• Coil embolization: Coil embolization is a minimally invasive technique that fills an aneurysm to lower the risk of bleeding.
  • Peripheral nerve surgery
    • Carpal tunnel release: A carpal tunnel release is cutting through the ligament that is pressing on the carpal tunnel. This allows greater space for the median nerve and improves pain and function.
    • Ulnar nerve release: Ulnar nerve release is a procedure to release the pressure on the ulnar nerve at the cubital tunnel.
    • Vagus nerve stimulation: The use of a device to stimulate the vagus nerve with electrical impulses to treat epilepsy and depression is known as vagus nerve stimulation.
  • Spine surgery
    • Diskectomy: Surgical removal of a herniated disk’s damaged section from the spine is known as diskectomy.
    • Laminectomy: Laminectomy is a surgical procedure in which a portion or all of the vertebral bone (lamina) is removed.
    • Spinal fusion: A surgical procedure that permanently connects two or more vertebrae in the spine, removing mobility between them.
    • Vertebroplasty and kyphoplasty: Vertebroplasty and kyphoplasty are both minimally invasive procedures to repair compression fractures.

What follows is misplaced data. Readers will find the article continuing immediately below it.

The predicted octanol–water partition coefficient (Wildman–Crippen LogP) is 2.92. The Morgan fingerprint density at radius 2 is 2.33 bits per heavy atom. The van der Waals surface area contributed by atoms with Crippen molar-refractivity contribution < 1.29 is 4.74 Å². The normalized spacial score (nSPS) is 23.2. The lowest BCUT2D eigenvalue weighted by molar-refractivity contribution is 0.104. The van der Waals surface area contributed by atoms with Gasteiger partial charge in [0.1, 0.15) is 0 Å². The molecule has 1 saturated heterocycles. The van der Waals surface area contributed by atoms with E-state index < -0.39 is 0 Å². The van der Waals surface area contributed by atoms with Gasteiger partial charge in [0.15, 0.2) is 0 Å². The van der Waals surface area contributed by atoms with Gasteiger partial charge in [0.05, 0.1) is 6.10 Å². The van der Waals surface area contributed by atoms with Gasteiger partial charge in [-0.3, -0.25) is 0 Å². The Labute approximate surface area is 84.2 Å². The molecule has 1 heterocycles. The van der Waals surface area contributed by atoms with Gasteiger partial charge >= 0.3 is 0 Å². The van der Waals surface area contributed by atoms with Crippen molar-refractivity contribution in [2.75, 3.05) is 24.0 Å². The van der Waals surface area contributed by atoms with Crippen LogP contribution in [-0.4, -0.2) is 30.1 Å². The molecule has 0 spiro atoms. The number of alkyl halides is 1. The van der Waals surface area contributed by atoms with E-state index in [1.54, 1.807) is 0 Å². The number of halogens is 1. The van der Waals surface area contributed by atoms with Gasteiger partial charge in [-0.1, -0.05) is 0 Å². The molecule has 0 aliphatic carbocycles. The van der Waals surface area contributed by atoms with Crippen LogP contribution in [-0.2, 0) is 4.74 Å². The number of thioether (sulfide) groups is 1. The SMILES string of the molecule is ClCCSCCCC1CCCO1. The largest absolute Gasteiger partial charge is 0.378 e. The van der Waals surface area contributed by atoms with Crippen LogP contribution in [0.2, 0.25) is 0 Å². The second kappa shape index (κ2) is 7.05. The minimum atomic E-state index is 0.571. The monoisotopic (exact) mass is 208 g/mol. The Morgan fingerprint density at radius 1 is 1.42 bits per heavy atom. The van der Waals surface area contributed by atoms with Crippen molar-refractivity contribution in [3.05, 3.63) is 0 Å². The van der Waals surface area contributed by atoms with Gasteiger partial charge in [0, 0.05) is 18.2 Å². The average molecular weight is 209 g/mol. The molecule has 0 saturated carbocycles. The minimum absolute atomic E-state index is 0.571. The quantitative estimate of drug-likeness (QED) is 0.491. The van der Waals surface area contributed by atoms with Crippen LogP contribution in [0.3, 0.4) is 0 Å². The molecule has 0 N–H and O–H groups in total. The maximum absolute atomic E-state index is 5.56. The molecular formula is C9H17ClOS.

• Spine stabilization and reconstruction: Spine reconstruction surgery is used to treat major spinal deformities or misalignment of the spine.

What Are The Subspecialties Of Neurosurgery?

Neurosurgeons are experts in all aspects of neurological surgery, including the diagnosis and treatment of brain, spinal cord, and peripheral nerve diseases and disorders. There are also neurosurgical subspecialties:

  • Brain tumor neurosurgery
    • Neurosurgeons collaborate closely with neuro-oncologists, radiation oncologists, and other specialists in the diagnosis and treatment of brain and spinal cord malignancies.
  • Endovascular and cerebrovascular neurosurgery
    • Endovascular treatments use tiny incisions to access the artery, allowing for a quicker recovery and reduced morbidity than open surgery.
  • Functional neurosurgery
    • By executing complicated treatments that restore neurological condition and function, this expanding, highly specialized area is opening the path for new treatment options for neurological diseases and movement disorders.
  • Neurotrauma and neurocritical care
    • This specialty focuses to treat patients who have suffered traumatic brain injuries, spinal cord injuries, strokes, or other neurological emergencies.
  • Pediatric neurosurgery
    • Pediatric neurosurgeons offer prenatal surgical consultations as well as postnatal surgical treatments throughout infancy and early adulthood.
  • Peripheral nerve surgery
    • Provides comprehensive assessment and surgical treatment for peripheral nerve disorders such as entrapment syndromes (e.g., carpal tunnel syndrome) and traumatic nerve injuries.
  • Spinal Surgery
    • Spine surgeons treat patients with degenerative spine diseases, ruptured discs, primary and metastatic spinal tumors, traumatic spine injuries, and congenital disorders.